Several other theaters still stand, long past their day of glory. Antonio’s Ideal Theater has been demolished but the Galaxy is now an empty shell of a building. So are the Scala and the Lyric.

The ground floor of the Ever is occupied by small stalls. The rest of the building is abandoned and no attempt has been made to spruce up the façade.

The Capitol is the one bright spot. An example of adaptive reuse, the owners have spruced up the façade and cleaned it. No longer a theater but a dimsum palace, according to Yap, the owners are proud of the history and beauty of the structure and have taken pains to keep it attractive to attract business.

Preserving our heritage

“The Avenue Theater is an important testament and example of Filipino genius,” says Architect Richard Tuason-Sanchez Bautista of the National Commission for Culture and the Arts. “Juan Nakpil is the first National Artist for Architecture. Architecture is a fragile art form in the sense that it is hard to reproduce. You cannot reprint it or reperform it. Once a building is gone, the beauty of the architecture is lost.”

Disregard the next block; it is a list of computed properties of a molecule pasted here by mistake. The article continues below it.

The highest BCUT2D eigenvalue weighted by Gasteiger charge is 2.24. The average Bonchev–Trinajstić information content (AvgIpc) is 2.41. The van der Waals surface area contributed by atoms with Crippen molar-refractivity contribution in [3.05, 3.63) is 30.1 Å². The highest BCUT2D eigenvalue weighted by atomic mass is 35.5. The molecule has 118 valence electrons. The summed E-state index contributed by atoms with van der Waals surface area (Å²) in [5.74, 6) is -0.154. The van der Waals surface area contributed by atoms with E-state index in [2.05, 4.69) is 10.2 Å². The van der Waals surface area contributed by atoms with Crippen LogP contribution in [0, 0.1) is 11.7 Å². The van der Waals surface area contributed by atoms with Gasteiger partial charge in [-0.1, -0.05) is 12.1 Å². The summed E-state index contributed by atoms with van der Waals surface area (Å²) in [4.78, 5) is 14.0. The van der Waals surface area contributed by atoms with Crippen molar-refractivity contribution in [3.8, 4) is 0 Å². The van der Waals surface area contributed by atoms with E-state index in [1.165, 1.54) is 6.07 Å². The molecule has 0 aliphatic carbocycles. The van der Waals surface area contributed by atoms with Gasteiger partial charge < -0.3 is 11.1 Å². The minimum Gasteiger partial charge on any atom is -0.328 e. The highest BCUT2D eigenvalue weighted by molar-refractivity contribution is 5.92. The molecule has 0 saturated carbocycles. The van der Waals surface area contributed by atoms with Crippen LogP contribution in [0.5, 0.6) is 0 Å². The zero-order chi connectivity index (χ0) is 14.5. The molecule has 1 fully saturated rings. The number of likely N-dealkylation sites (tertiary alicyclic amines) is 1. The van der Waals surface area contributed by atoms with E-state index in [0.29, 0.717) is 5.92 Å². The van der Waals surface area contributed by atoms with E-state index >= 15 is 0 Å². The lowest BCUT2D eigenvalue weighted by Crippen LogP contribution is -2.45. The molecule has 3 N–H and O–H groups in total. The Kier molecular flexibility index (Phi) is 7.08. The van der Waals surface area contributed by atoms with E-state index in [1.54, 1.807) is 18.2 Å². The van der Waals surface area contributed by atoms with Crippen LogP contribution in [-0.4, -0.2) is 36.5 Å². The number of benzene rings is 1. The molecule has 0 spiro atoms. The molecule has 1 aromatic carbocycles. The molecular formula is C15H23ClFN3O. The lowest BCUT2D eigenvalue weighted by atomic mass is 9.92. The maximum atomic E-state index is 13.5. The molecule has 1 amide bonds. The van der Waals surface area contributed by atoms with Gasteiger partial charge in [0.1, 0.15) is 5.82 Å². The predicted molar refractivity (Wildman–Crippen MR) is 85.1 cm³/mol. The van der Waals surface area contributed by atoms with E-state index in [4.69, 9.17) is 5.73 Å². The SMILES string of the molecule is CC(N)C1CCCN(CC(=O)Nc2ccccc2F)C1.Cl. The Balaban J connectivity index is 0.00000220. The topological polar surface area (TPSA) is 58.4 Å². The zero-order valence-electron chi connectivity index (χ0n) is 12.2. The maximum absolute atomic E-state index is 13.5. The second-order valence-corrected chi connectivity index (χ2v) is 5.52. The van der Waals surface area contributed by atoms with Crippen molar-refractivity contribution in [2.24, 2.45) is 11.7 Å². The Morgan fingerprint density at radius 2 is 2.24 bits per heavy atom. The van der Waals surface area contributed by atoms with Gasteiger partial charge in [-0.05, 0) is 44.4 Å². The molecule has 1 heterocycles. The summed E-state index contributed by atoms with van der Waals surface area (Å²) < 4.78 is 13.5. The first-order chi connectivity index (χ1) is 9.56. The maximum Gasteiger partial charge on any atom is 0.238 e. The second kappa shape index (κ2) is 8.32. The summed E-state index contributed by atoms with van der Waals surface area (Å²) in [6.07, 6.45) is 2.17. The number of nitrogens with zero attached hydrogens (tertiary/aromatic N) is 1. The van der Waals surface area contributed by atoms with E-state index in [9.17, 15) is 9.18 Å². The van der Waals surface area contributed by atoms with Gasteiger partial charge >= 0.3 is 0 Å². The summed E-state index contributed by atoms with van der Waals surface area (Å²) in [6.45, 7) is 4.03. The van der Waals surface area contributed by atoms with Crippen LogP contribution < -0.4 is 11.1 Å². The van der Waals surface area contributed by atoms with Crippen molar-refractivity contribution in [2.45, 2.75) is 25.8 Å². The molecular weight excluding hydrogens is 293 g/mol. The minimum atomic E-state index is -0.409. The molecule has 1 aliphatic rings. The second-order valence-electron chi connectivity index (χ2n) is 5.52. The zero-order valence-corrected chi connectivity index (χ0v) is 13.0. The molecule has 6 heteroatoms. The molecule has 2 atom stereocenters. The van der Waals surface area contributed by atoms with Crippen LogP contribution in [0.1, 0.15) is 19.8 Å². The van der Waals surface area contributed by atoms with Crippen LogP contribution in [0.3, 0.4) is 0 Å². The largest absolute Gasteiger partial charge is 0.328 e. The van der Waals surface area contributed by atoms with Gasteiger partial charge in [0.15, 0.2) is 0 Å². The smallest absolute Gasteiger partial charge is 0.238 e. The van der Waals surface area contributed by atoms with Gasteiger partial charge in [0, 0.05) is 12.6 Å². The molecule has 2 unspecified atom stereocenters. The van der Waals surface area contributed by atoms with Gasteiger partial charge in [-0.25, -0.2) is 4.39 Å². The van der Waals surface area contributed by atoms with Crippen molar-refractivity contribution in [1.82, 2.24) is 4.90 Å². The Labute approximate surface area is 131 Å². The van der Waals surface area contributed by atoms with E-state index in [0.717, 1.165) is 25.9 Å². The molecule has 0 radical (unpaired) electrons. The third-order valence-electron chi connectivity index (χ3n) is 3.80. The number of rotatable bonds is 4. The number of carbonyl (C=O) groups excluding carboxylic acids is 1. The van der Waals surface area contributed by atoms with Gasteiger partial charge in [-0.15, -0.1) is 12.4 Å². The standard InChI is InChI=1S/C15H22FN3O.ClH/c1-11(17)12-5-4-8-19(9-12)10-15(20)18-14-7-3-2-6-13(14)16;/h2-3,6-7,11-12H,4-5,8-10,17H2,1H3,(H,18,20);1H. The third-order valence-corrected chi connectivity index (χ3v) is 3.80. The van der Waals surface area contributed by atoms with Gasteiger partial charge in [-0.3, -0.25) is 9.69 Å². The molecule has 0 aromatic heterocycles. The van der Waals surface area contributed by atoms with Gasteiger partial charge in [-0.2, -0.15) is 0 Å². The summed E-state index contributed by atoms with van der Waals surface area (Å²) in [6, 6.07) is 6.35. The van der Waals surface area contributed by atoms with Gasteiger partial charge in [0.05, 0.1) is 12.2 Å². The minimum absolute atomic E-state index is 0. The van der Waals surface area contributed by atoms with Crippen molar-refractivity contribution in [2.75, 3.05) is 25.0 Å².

“The National Historical Institute [NHI] is the government office mandated to undertake the preservation and conservation works on historic sites and structures,” Architect Louisa Valerio, of the Historical Preservation Division of the NHI, said.

The NHI also sees to the implementation of Presidential Decree 1505, which bans the alteration of original features of historical sites and structures.

“We can provide technical assistance for restoration and rehabilitation. However, when dealing with private property, we can not force someone to let us declare a building a historical site. Neither can we prevent a Local Government Unit from issuing the permits that would allow people to renovate or demolish a building.”